- by Topher
wait a minute... (3:55pm EST Tue Aug 05 2003)
didn't they have these in StarWars? Remember those little black "lunch box on a RC car" looking droids that were used by the Empire. Now they'll be patrolling corporate campuses testing and reporting on wireless network strength and security...I wonder what they "did" in StarWars? Just a thought.

Anyway, sounds a bit immpractical, especially if this is all they can do. Then again, not sure if I'd want these things snooping around everywhere, armed with a microphone and digital camera.
- by Sirhc
Confused (2:39am EST Wed Aug 06 2003)
Someone enlighten me, please:

I thought a wireless network was as "secured" as a normal network, identifying the users it gives access to.

How can it be secure here, and insecure 10 meters away?
- by Hiddenson
Some comments... (3:26am EST Wed Aug 06 2003)
Hi there folks,

Thanks for the comments & questions. It's designed to do ongoing patrols of large wireless networks, looking for rouge APs & users based on MAC & location.

The point of mobile is that you can't see very far with WIFI - - if your company needs more than one AP, then you'll need to move in order to monitor all of them, or plug a monitoring device in with each AP. This gets costly at large companies, so this bot will poll each AP & wireless device on a campus while roaming around.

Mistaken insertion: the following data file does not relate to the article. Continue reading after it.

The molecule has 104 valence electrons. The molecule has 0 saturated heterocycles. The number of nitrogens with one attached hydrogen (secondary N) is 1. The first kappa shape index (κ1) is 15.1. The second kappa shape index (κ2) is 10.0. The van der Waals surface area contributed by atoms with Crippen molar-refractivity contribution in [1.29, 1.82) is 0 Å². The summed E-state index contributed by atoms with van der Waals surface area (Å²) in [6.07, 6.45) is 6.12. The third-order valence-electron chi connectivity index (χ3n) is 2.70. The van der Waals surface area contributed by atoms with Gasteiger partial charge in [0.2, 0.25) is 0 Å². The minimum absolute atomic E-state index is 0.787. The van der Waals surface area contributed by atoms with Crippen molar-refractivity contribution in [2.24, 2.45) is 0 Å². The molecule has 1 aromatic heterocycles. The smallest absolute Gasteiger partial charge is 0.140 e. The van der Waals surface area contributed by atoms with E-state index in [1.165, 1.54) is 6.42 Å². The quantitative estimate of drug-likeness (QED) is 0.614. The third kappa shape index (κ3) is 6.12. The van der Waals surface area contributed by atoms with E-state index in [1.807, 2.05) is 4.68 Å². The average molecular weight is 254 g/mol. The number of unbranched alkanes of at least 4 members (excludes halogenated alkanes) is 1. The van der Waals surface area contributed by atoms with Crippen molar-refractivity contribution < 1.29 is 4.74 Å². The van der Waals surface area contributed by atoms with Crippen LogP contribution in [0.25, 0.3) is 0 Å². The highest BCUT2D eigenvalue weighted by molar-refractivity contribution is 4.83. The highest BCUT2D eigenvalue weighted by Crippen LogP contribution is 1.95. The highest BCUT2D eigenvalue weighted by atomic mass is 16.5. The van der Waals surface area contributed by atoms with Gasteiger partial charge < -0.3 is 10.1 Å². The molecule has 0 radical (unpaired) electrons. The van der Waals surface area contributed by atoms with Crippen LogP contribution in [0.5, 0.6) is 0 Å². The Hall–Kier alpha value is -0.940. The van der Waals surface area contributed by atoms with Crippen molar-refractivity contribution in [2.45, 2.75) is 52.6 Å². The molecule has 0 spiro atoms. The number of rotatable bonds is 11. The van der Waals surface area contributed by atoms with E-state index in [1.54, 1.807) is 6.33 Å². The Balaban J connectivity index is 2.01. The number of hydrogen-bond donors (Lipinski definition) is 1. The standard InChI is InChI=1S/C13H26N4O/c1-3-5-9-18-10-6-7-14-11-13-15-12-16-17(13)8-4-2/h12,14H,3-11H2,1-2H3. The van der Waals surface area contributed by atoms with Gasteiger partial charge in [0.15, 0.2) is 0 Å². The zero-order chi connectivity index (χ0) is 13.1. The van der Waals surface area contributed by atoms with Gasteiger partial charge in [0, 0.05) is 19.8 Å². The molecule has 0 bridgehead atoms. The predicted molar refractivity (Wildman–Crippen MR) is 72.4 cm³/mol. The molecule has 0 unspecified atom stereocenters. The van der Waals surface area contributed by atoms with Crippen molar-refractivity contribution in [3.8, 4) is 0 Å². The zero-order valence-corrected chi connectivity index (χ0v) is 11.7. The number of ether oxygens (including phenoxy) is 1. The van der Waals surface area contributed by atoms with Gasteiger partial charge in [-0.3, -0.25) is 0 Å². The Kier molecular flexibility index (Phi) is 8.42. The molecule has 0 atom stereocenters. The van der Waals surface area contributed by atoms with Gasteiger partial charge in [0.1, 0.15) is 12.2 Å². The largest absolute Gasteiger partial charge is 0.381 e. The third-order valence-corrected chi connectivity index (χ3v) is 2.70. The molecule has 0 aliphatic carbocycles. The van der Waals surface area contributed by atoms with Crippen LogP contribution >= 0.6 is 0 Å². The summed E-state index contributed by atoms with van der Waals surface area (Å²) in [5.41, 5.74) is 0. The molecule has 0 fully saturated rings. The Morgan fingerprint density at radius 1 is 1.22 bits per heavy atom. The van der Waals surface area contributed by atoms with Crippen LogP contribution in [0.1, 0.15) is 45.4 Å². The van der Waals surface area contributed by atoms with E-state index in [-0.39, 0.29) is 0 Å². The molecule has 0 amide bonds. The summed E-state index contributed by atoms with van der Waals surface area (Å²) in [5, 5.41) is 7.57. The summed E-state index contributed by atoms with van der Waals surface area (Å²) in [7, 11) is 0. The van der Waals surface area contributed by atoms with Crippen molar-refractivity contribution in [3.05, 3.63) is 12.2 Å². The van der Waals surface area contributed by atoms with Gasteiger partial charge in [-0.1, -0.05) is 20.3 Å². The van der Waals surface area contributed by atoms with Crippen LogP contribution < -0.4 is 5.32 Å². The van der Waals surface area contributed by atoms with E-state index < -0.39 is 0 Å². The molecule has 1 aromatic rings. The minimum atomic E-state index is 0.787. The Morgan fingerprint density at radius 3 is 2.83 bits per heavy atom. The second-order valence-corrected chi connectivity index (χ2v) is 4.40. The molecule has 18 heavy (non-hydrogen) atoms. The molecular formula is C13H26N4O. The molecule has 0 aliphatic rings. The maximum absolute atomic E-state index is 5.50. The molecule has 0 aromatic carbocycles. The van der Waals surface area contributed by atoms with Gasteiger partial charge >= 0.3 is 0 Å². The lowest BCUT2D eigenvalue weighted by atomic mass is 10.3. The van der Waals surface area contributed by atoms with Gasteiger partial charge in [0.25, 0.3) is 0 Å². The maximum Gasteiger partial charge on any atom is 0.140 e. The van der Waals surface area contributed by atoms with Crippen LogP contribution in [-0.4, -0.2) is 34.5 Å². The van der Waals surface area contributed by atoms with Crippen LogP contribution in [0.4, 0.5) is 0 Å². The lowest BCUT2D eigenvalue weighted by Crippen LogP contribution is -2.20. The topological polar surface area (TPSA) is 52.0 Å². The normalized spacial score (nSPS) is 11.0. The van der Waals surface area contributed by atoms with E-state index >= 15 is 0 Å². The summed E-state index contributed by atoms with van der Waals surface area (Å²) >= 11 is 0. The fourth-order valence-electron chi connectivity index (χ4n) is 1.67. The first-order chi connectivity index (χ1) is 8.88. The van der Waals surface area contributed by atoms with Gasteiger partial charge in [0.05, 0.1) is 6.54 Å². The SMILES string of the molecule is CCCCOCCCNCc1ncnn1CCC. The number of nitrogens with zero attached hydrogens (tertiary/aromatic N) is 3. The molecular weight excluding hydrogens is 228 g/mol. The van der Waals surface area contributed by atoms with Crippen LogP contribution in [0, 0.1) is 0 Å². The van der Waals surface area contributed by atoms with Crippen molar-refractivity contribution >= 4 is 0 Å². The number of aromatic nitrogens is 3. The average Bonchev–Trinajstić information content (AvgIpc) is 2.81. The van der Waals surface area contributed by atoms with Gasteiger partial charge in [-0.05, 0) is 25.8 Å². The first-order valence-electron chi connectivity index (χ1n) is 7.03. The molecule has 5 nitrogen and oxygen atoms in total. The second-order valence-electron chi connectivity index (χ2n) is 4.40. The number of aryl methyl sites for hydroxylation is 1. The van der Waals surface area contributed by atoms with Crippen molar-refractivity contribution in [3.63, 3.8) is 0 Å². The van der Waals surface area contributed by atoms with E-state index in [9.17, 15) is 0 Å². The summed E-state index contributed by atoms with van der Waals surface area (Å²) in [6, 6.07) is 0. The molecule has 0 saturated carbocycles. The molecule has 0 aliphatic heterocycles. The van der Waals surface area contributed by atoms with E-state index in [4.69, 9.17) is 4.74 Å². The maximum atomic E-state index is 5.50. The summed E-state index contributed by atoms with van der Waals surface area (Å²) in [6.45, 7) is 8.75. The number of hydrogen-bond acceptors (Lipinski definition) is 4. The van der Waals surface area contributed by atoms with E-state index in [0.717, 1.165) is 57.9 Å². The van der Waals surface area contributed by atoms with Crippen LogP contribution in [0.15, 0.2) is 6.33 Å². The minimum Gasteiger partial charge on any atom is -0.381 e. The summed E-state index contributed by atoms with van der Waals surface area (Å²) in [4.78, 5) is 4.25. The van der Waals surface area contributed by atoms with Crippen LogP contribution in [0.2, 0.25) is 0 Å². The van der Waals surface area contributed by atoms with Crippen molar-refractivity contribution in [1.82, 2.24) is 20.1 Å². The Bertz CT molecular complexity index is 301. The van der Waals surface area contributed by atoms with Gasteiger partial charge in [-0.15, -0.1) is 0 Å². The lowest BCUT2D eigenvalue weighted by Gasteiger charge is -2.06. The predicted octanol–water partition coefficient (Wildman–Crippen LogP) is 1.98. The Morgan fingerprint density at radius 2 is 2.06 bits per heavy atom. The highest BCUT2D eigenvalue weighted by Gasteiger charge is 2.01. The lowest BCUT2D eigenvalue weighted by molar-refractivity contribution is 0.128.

It can also provide ongoing 24/7 security, running on 'cron' it's cheaper than having to pay a security network admin to do this, I would think..

As for battery life, we are working on designing a mobile automatic solution for that.

Future models may be able to connect up with a cat5 plug in a wall. :)

If you have any questions, shoot us some mail.

RE: digging security holes - - our dog will not do much digging. :P - by ericj
ericj (12:37pm EST Wed Aug 06 2003)
Thank you for your comments as well. Maybe you should reserve

steal this

Just like in Terminators 2 and 3 I could see a rouge hacker take the robot, reprogram it, and send it back out to look for security holes on a campus-wide wireless network.

If they are creative enough, they could re-program it to report as normal to the sys admin and then send top secret security data out right under their noses using their own network thus creating their own liabilty nightmare.

In this case their byte WOULD be worse than their bark.

I know, I know..that's STILL not funny. - by Geekzilla
Robots have no games. (1:53pm EST Wed Aug 06 2003)
Robots have no games.

No Games! - by iRobot
ykfyugkujkkj (9:20am EST Wed Mar 03 2004) - by ghjnvjnjhn